Objects resting on the surface of such a satellite would be lifted away by tidal forces. A weaker satellite on the other hand, such as a comet, could be broken up easily when it passes within its Roche limit.


Comet Shoemaker-Levy 9 was disintegrated by the tidal forces of Jupiter into a string of smaller bodies in 1992, before colliding with the planet in 1994.

Generally, no satellite can gravitationally merge out of smaller particles within the Roche Limit, since the tidal forces overwhelm the gravitational forces that normally hold the satellite together. Which is why, almost all planetary rings have been observed to be located within their Roche Limit. (Although some exceptions exist to this fact, notably Saturn’s E-Ring and Phoebe ring, which are predicted to be remnants from the planet’s accretion disk in it’s very early stages that failed to coalesce into small moonlets, or conversely have formed when a moon passed within it’s Roche radius and broke apart.)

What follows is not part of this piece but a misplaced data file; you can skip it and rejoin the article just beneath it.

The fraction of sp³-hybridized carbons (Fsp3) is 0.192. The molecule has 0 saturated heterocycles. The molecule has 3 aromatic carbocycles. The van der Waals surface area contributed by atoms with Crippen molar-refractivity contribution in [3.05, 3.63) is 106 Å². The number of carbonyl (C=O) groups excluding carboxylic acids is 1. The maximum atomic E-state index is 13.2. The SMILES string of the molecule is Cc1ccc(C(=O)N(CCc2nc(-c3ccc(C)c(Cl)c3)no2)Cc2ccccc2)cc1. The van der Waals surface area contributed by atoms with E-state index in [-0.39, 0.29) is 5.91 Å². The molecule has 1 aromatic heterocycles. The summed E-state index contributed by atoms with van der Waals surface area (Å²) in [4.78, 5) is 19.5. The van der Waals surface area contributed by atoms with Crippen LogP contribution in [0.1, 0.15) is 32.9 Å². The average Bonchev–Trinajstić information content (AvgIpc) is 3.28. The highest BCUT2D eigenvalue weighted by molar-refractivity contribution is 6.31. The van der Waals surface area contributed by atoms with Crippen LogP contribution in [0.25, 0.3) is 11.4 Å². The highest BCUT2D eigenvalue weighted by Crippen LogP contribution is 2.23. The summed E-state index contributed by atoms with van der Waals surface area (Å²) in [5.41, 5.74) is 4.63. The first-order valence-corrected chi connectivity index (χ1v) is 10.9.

The best-known application of Roche’s theoretical work is on the formation of planetary rings. Since, within the Roche limit, tidal forces overwhelm the gravitational forces that might otherwise hold the satellite together, no satellite can gravitationally coalesce out of smaller particles within that limit. Indeed, almost all known planetary rings are located within their Roche limit. (Notable exceptions are Saturn’s E-Ring and Phoebe ring. These two rings could possibly be remnants from the planet’s proto-planetary accretion disc that failed to coalesce into moonlets, or conversely have formed when a moon passed within its Roche limit and broke apart.)

Within our solar system, it is believed that Neptune’s moon, Triton — alongside Mars’ moon, Phobos will be the next witnessed casualties of the Roche Limit effect. The moons will eventually become ripped apart to form a ring around the planets. This is due to occur slightly outside of our timescale – predicted to occur from 10 million years’ time.

Credits: Image Credit: NASA/JPL-Caltech